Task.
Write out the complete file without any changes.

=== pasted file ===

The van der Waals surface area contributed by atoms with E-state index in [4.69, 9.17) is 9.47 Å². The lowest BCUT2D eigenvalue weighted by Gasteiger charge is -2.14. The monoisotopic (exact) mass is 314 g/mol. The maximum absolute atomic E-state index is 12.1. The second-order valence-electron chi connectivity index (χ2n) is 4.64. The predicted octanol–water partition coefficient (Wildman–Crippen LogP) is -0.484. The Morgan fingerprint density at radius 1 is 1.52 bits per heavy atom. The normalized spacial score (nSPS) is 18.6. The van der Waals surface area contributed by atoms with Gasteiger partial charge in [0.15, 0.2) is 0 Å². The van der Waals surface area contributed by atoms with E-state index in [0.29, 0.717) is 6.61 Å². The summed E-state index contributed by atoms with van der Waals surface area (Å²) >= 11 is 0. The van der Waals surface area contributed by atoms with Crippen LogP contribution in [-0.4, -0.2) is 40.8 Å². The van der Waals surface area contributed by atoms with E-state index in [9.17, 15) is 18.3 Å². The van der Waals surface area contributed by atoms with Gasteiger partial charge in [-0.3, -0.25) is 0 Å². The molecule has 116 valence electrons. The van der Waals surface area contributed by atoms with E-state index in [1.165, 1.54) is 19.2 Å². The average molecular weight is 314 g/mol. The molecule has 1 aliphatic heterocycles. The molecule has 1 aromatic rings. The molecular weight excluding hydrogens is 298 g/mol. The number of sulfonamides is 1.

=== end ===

The van der Waals surface area contributed by atoms with E-state index in [4.69, 9.17) is 9.47 Å². The lowest BCUT2D eigenvalue weighted by Gasteiger charge is -2.14. The monoisotopic (exact) mass is 314 g/mol. The maximum absolute atomic E-state index is 12.1. The second-order valence-electron chi connectivity index (χ2n) is 4.64. The predicted octanol–water partition coefficient (Wildman–Crippen LogP) is -0.484. The Morgan fingerprint density at radius 1 is 1.52 bits per heavy atom. The normalized spacial score (nSPS) is 18.6. The van der Waals surface area contributed by atoms with Gasteiger partial charge in [0.15, 0.2) is 0 Å². The van der Waals surface area contributed by atoms with E-state index in [0.29, 0.717) is 6.61 Å². The summed E-state index contributed by atoms with van der Waals surface area (Å²) >= 11 is 0. The van der Waals surface area contributed by atoms with Crippen LogP contribution in [-0.4, -0.2) is 40.8 Å². The van der Waals surface area contributed by atoms with E-state index in [9.17, 15) is 18.3 Å². The van der Waals surface area contributed by atoms with Gasteiger partial charge in [-0.3, -0.25) is 0 Å². The molecule has 116 valence electrons. The van der Waals surface area contributed by atoms with E-state index in [1.165, 1.54) is 19.2 Å². The average molecular weight is 314 g/mol. The molecule has 1 aliphatic heterocycles. The molecule has 1 aromatic rings. The molecular weight excluding hydrogens is 298 g/mol. The number of sulfonamides is 1.